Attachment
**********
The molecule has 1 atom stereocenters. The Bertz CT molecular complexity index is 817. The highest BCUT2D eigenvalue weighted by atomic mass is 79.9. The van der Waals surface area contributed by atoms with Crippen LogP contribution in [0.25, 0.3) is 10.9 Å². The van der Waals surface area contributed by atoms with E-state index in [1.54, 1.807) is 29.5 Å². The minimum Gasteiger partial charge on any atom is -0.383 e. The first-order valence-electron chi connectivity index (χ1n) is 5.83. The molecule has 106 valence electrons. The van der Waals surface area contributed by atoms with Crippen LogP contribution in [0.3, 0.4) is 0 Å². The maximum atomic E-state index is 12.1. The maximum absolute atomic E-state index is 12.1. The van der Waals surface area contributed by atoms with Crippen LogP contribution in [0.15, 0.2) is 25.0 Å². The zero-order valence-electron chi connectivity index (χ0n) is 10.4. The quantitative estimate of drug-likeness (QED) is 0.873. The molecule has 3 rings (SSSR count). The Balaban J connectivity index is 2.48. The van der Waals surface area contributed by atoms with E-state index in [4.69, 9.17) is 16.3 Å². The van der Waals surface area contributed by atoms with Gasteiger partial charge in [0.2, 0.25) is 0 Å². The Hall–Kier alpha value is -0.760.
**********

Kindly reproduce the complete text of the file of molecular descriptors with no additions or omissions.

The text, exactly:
The molecule has 1 atom stereocenters. The Bertz CT molecular complexity index is 817. The highest BCUT2D eigenvalue weighted by atomic mass is 79.9. The van der Waals surface area contributed by atoms with Crippen LogP contribution in [0.25, 0.3) is 10.9 Å². The van der Waals surface area contributed by atoms with E-state index in [1.54, 1.807) is 29.5 Å². The minimum Gasteiger partial charge on any atom is -0.383 e. The first-order valence-electron chi connectivity index (χ1n) is 5.83. The molecule has 106 valence electrons. The van der Waals surface area contributed by atoms with Crippen LogP contribution in [0.3, 0.4) is 0 Å². The maximum atomic E-state index is 12.1. The maximum absolute atomic E-state index is 12.1. The van der Waals surface area contributed by atoms with Crippen LogP contribution in [0.15, 0.2) is 25.0 Å². The zero-order valence-electron chi connectivity index (χ0n) is 10.4. The quantitative estimate of drug-likeness (QED) is 0.873. The molecule has 3 rings (SSSR count). The Balaban J connectivity index is 2.48. The van der Waals surface area contributed by atoms with E-state index in [4.69, 9.17) is 16.3 Å². The van der Waals surface area contributed by atoms with Gasteiger partial charge in [0.2, 0.25) is 0 Å². The Hall–Kier alpha value is -0.760.